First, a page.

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Judge rebuked for sending inappropriate messages to women via social media

Judge Jonathan Lee Young presides in the 13th Judicial District, which includes Putnam and Cumberland counties.
Credit: Admin Office of the Courts
Judge Jonathan Lee Young

A Cumberland Plateau area judge who admitted crossing the line in sending inappropriate messages over several years to multiple women via social media platforms has been publicly reprimanded and narrowly missed a 30-day suspension, records indicate.

"In short, as you have acknowledged, your use of social media has reflected poorly on you as a jurist," an Oct. 5 notice to Circuit Court Judge Jonathan Lee Young from the Tennessee Board of Judicial Conduct states.

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"The sanctions imposed today are among the most severe that can be imposed short of removal from office, and the Board trusts that it will be unnecessary to revisit these issues in the future."

Young presides in the 13th Judicial District, which includes Putnam and Cumberland counties. He often handles family matters.

An investigation by the board in August found Young sent inappropriate messages to various women from 2015 to this year. Besides sending flirtatious and even sexual messages, he sometimes asked for photographs, the investigation found.

Most of his communications on the social media platforms occurred while he used a photo showing him in his black judicial robes.

Among the women who got his messages were one whose firm has business in his court and an unnamed litigant who had a child custody case before him, the investigation found.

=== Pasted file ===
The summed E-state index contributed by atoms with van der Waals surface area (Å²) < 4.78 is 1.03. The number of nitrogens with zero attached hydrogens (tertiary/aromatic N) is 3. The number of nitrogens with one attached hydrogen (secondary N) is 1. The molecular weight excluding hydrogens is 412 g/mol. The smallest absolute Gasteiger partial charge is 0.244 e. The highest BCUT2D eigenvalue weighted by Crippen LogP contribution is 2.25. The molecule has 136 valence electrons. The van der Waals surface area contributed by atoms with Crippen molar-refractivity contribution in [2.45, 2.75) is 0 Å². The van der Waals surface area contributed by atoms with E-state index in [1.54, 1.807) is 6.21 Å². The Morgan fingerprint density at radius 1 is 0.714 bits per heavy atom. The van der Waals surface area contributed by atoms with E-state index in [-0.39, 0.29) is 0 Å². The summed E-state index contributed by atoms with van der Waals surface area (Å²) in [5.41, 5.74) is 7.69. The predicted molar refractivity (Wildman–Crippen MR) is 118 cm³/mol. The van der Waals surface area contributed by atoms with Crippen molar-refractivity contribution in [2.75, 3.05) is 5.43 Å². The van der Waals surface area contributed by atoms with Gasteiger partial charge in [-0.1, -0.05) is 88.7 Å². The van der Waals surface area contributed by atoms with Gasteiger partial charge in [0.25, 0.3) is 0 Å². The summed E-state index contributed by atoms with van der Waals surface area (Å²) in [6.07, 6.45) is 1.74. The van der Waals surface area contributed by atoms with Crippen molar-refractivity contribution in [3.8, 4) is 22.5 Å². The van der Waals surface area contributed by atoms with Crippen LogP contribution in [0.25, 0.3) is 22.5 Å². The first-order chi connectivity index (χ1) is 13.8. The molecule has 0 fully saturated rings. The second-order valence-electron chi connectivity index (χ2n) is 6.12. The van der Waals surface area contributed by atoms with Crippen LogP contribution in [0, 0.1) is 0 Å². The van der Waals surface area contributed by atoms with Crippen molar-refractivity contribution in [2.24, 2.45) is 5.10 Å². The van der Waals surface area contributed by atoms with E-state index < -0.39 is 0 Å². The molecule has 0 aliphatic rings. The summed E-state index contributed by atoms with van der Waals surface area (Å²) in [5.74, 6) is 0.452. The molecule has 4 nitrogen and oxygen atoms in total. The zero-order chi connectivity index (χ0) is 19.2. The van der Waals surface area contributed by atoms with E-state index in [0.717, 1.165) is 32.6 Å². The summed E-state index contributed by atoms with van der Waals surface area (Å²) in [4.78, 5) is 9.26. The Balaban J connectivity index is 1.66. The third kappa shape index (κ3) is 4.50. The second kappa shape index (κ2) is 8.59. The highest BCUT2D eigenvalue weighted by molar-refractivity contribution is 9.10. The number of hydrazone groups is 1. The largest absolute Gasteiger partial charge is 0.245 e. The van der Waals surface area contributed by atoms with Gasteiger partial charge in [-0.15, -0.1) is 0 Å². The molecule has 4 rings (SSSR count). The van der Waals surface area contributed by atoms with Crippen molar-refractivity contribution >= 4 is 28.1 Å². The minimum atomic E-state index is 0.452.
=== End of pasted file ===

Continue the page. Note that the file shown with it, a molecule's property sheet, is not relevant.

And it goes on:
His activities at times put lawyers in awkward positions of having to seek counsel on whether they needed to disclose to their clients what they knew about Young, the board found.

In at least one case alluded to in the reprimand, board Chairman Dee David Gay noted that a party knew about the judge's activities and used it to their "strategic advantage."

Judges are supposed to act professionally and personally in a way that is above reproach. They're supposed to conduct themselves in a way that instills confidence by the public.

The board said Young's behavior failed to follow that standard of conduct.

Young cooperated with the investigation and admitted what he'd done, the Oct. 5 letter from Gay states. That worked in his favor.

In working with Young, the board imposed a 30-day suspension but agreed to hold it in abeyance if he remains trouble-free through his term. He's also not supposed to use a photo of himself in his judicial robe on social media unless it's official business.

He also must take at his own expense a judicial ethics program pertinent to social media use by the end of the year, and he'll have to recuse himself from handling any cases involving a number of unnamed attorneys "who will be identified separately from this letter."

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